Unidentified Woman with Camera, circa 1935. Hand tinted gelatin silver print from the ICP’s Cowin Collection of African-American Vernacular Photography.
Probably intended as an advertisement for a photographer’s studio or for a new product, this large hand-colored portrait shows a female photographer holding a bulky Speed Graphic, the camera of choice for news photographers in the 1930s.
Over-the-Top Dessert: Food & Wine editor in chief Dana Cowin, a cookie connoisseur, declares these double-chocolate ones the most delicious she’s ever had. They’re like crispy-chewy brownies in cookie form.
I Sell the Shadow to Support the Substance. Sojourner Truth (1864). Albumen print carte-de-viste from the ICP’s Cowin Collection of African-American Vernacular Photography
Sojourner Truth (1797-1883), born Isabella Baumfree to a family of slaves in Ulster County, New York, escaped with her daughter in 1826, a year before New York state’s emancipation. After living in a commune, she converted to Christianity, changed her name in 1843, and became an itinerant preacher. The publication of the Narrative of Sojourner Truth, recorded in 1850 by her friend Olive Gilbert, and “Sojourner Truth: The Libyan Sibyl,” written by Harriet Beecher Stowe for the Atlantic Monthly in 1863, raised Truth’s national profile. She toured with abolitionists Frederick Douglass and William Lloyd Garrison and earned money from these speaking engagements as well as from the sale of images. As demonstrated by the inclusion of text on her cartes-de-visite, Truth actively controlled the dissemination of her image as a proper, educated, middle-class woman to support herself and her activist work. An ardent feminist, Truth often had herself represented proudly engaged in “women’s work,” such as knitting.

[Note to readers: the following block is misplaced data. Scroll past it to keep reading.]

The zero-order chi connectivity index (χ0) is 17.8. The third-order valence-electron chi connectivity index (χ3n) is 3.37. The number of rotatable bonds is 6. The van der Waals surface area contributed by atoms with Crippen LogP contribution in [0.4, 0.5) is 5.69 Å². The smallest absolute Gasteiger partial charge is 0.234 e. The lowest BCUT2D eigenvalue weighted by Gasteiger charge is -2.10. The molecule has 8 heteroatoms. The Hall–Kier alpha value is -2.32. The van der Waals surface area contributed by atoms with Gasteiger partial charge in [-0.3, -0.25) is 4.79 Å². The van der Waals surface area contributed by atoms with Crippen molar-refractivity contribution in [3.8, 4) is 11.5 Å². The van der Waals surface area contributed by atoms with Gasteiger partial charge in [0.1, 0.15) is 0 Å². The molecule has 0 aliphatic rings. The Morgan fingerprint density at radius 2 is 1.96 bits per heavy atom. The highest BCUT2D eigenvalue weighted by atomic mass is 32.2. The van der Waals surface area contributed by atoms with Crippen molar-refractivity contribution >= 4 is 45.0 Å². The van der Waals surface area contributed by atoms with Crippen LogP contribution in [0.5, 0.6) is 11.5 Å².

Unidentified Man on a Motorcycle, circa 1936. Gelatin silver print from the Cowin Collection of African-American Vernacular Photography.
This man is seated on an Indian Chief, a model that was introduced by the Indian Motocycle Company in 1920 (the spelling of Motocycle refers to a nineteenth-century horseless carriage and was used to distinguish the company from other motorcycle makers). This was one of the most popular bikes sold by the firm, which produced different variations of this model into the 1940s.
Travel Tuesday: "I’m on the record as a fried-chicken freak,“ says F&W editor in chief Dana Cowin, who loved the fried chicken at Brooklyn spot Pies-N-Thighs (photo), seasoned with paprika, black pepper and cayenne. Here, more of the best fried chicken in the US.
Hi i’m chiyo-csc :D from now on i’ll change my name into cowania, hope you guys will keep supporting me!
idk just found it cool while saying Kingsmoo, since i have a cow obsession lol (i blame Hiromu Arakawa for this)
start from doodles from my textbook, i’ll try to create this Kingsmoo AU where the Kingsmoo protect citizens from free milk from Richcow Valentine which contains micro chips will control the mind of people who drink it
i’m so not sorry just ignore me, i’ll do the whole cast but only Eggsy Cowin for now
“Dress Rehearsal” (1936) by James VanDerZee. Gelatin silver print from the ICP’s Cowin Collection of African-American Vernacular Photography.
On the verso of this portrait of a man in Shakespearean costume is the name Walter B. Smith and an address in Harlem on West 119th Street. Smith may have been a member of one of the Negro Repertory Companies, or “Negro Units,” of the Federal Theatre Project, which was very active in Harlem in the 1930s.